The Biden administration is facing wariness even from some traditional global partners as it tries to get Iran kicked off a United Nations panel that promotes women’s rights, according to four people monitoring the effort.
The U.S.-led effort, inspired by a push from Iranian and other women activists, comes as Iran’s Islamist regime faces protests after the September death of a young woman detained by Iran’s “morality police” for allegedly violating laws that require headscarves and otherwise modest dress. A vote on Iran’s position on the 45-member Commission on the Status of Women is expected on Wednesday.
An ouster would further humiliate Iran’s clerical leaders at a time of already widespread condemnation of their treatment of women and deadly response to protests. The effort could also help boost the Biden administration’s standing among the Iranian people, despite the relatively limited tools it has to pressure the regime.
But the resistance to the U.S. push underscores how tricky a terrain multilateral institutions can be for the United States, despite the Biden administration’s efforts to build U.S. credibility in such forums.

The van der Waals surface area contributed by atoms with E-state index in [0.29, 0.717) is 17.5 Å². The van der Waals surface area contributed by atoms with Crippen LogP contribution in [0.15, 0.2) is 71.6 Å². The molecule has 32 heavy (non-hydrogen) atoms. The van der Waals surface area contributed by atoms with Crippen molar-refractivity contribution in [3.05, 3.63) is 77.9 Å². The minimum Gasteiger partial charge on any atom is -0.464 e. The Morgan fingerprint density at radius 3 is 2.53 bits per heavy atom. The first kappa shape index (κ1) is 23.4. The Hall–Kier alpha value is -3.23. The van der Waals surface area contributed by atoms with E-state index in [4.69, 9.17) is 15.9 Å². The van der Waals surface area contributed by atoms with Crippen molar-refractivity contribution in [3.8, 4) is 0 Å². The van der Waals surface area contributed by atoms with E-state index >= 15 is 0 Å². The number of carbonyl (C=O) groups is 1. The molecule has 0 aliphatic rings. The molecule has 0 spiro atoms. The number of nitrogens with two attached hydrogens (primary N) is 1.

The women’s commission’s past activities include laying the groundwork for a landmark treaty that has served as an international bill of rights for women and pushing countries to update their laws to provide equal rights for women. U.N. documents describe the panel as the “principal global intergovernmental body exclusively dedicated to the promotion of gender equality and the empowerment of women.” Iran began a four-year term on the commission this year.
The U.S. has led several successful efforts to isolate Russia at the United Nations since it invaded Ukraine in February. Moscow has been suspended from the U.N. Human Rights Council and reprimanded by large margins in votes at the U.N. General Assembly.